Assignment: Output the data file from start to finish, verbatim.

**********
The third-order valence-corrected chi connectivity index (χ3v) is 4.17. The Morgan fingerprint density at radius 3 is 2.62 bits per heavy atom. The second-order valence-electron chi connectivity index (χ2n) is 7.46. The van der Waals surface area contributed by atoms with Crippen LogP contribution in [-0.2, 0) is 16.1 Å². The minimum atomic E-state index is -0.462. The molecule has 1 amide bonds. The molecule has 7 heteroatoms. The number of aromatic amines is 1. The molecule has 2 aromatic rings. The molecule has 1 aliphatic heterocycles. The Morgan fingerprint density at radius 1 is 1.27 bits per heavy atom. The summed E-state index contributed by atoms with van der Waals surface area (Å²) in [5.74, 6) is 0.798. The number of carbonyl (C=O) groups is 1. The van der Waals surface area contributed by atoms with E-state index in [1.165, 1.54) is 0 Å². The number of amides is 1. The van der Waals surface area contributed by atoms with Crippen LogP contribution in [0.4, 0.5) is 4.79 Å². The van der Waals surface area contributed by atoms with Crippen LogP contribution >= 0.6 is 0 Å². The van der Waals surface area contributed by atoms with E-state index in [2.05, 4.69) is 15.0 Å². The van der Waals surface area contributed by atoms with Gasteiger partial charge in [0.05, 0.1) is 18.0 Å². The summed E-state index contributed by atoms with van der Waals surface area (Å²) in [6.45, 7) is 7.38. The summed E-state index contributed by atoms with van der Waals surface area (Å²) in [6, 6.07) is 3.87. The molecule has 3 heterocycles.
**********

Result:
The third-order valence-corrected chi connectivity index (χ3v) is 4.17. The Morgan fingerprint density at radius 3 is 2.62 bits per heavy atom. The second-order valence-electron chi connectivity index (χ2n) is 7.46. The van der Waals surface area contributed by atoms with Crippen LogP contribution in [-0.2, 0) is 16.1 Å². The minimum atomic E-state index is -0.462. The molecule has 1 amide bonds. The molecule has 7 heteroatoms. The number of aromatic amines is 1. The molecule has 2 aromatic rings. The molecule has 1 aliphatic heterocycles. The Morgan fingerprint density at radius 1 is 1.27 bits per heavy atom. The summed E-state index contributed by atoms with van der Waals surface area (Å²) in [5.74, 6) is 0.798. The number of carbonyl (C=O) groups is 1. The van der Waals surface area contributed by atoms with E-state index in [1.165, 1.54) is 0 Å². The number of amides is 1. The van der Waals surface area contributed by atoms with Crippen LogP contribution in [0.4, 0.5) is 4.79 Å². The van der Waals surface area contributed by atoms with Crippen LogP contribution >= 0.6 is 0 Å². The van der Waals surface area contributed by atoms with E-state index in [2.05, 4.69) is 15.0 Å². The van der Waals surface area contributed by atoms with Gasteiger partial charge in [0.05, 0.1) is 18.0 Å². The summed E-state index contributed by atoms with van der Waals surface area (Å²) in [6.45, 7) is 7.38. The summed E-state index contributed by atoms with van der Waals surface area (Å²) in [6, 6.07) is 3.87. The molecule has 3 heterocycles.